I think loneliness is something that many of us struggle with in this day and age. I have certainly experienced it myself so I know what it is like. I am glad to see the lovely list of tips you have compiled to manage loneliness.

    I agree with you that it is very important to have a strong support network. This is something we should be constantly building and nurturing so that we won’t feel lonely in the first place. And even if we did feel lonely, we would have people to turn to. Having close friends who are there for us can make a world of difference in this life.

    Taking personal responsibility is also very important since we are the only people who can actually make changes in our own lives. If we do not help ourselves who will?

    To complement all the useful suggestions you have made, it also helps to have driving purpose in life. Whether it is someone to live for or something to work towards, purpose is important. A life without purpose makes for a meaningless and lonely existence. But if one has purpose, then it is easier for things to fall into place provided measures are taken to lead a balanced life in the first place.

    Thank you for sharing this lovely article! ­čÖé

    Irving the Vizier

    • Barrie Davenport says:

      Hi Irving,
      You always write such thoughtful and useful comments! I agree, having a purpose definitely gives you a foundation for a meaningful life and creates opportunities for connection (unless your purpose is to be a hermit!). That ties in with the title of your post about complacency. You can’t be complacent and wait for life to happen. You must create it and open opportunities for real and intimate interactions with people.

  13. Dear Barrie,
    I am going through a phase of life where I continuously feel lonely even though I have relations and contacts and worldly amenities.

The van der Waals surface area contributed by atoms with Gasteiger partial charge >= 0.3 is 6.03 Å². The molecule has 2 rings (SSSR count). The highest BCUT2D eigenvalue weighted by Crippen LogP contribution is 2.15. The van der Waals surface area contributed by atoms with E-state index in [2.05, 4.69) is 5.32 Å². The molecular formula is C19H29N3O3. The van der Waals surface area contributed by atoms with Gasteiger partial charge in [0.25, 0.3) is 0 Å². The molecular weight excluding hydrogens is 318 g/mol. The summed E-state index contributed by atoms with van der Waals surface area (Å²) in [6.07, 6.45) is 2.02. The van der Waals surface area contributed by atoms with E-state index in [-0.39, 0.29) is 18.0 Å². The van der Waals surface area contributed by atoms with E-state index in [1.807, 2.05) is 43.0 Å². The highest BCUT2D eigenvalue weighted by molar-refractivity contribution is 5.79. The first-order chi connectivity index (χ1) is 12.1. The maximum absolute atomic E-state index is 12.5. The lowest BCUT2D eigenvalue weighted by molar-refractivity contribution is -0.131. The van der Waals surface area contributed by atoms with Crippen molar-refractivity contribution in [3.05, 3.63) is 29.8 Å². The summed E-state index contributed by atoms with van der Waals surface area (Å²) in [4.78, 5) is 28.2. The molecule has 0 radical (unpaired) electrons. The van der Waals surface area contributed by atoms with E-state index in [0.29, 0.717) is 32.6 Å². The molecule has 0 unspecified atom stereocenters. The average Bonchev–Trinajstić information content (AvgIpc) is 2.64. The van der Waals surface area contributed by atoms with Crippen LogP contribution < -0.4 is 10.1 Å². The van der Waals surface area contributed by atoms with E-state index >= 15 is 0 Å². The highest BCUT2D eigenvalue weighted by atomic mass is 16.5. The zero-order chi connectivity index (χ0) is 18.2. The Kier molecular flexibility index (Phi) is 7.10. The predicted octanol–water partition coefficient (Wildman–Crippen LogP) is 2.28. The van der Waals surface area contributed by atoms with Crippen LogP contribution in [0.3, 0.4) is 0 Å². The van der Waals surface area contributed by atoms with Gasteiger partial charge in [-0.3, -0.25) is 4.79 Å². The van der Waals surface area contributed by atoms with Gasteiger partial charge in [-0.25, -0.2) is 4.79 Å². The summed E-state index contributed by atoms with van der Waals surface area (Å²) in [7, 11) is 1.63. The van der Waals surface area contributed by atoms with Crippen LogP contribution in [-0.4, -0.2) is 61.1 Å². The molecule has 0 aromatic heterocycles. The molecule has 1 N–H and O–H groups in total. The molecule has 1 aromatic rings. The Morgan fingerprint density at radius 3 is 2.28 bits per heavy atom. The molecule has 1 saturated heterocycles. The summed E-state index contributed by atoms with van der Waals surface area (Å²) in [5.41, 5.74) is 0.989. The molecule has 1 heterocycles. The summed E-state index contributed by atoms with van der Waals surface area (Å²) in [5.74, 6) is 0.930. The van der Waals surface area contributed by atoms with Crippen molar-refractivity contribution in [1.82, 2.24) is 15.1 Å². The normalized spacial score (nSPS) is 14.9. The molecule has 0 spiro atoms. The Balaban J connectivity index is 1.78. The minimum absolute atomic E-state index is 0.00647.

I liked when you quoted:
    “… I can see how technology can isolate people, drawing them into an alternative reality of cyber-relationships and information addiction. The more time we spend in this world, the less time and energy we put into our flesh and blood relationships…”
    I am with you. Because of this I am out of FB now and even restricted my phone calls at a very large extent.
    Untill we have found the centre of bliss and love within ourselves..it’s bound to happen that our hope to get them from someone else will FAIL…
    So, now a days.. I do lot of meditation and self observation to get the CLARITY and enjoy the LONELINESS…
    You blog is very inspiring..keep writing such great stuffs.
    Thanks, Ranjeet

  14. Hi Barrie,

    I think people can put themselves into a lonely state. They do this when they erect walls around them to fence themselves in. I k now I was such a person before. In fact, I still carry this form of characteristics around although I am fully aware that the whole world is waiting for you if only you open your gate and let them in.

    Your experience in New York was probably similar. Being in a new city and culture can be intimidating. What if you embraced the Big Apple in way that is proactive and open then? What if you have reached out first and risk exposure first? It is always a risk to make the first move. Because we have this tendency to feel that people out there are not welcoming.

    But my experiences have proved otherwise. People are really very nice out there. There is so much to gain just reaching out first. Afterall life is all a risk isn’t it?

  15. A wonderful post Barrie, thanks for sharing it with us!

    I’ve suffered from loneliness before, especially during my teen years at college. It wasn’t fun, and I didn’t enjoy going to class where I was surrounded by people who I didn’t really know and trust. It was frightening to a degree.

    But now that I’m much more confident and comfortable in myself, I can realise why I felt such strong feelings of loneliness – it was because I didn’t feel that I belonged.

    I didn’t feel wanted, I felt like an outcast, and more importantly, it felt like I didn’t have a right to be there. It may sound crazy seeing as I had every right to be in class, but that’s how it genuinely felt. I believed that I shouldn’t have been allowed in there.

    This is where, I think, the core of loneliness lies, that we don’t feel we deserve to be in that place. We feel inadequate and unworthy, and this is reflected back to us by other people. But getting that sense that we DO belong here, that we have every right to be there, can help.

    We can feel and think differently, that we are worthy of this new place and this new crowd, that we deserve to be treated like everyone else around us, and that we are part of this culture, no matter what anyone else says. If we feel like we have something to contribute, we won’t feel so lonely ­čÖé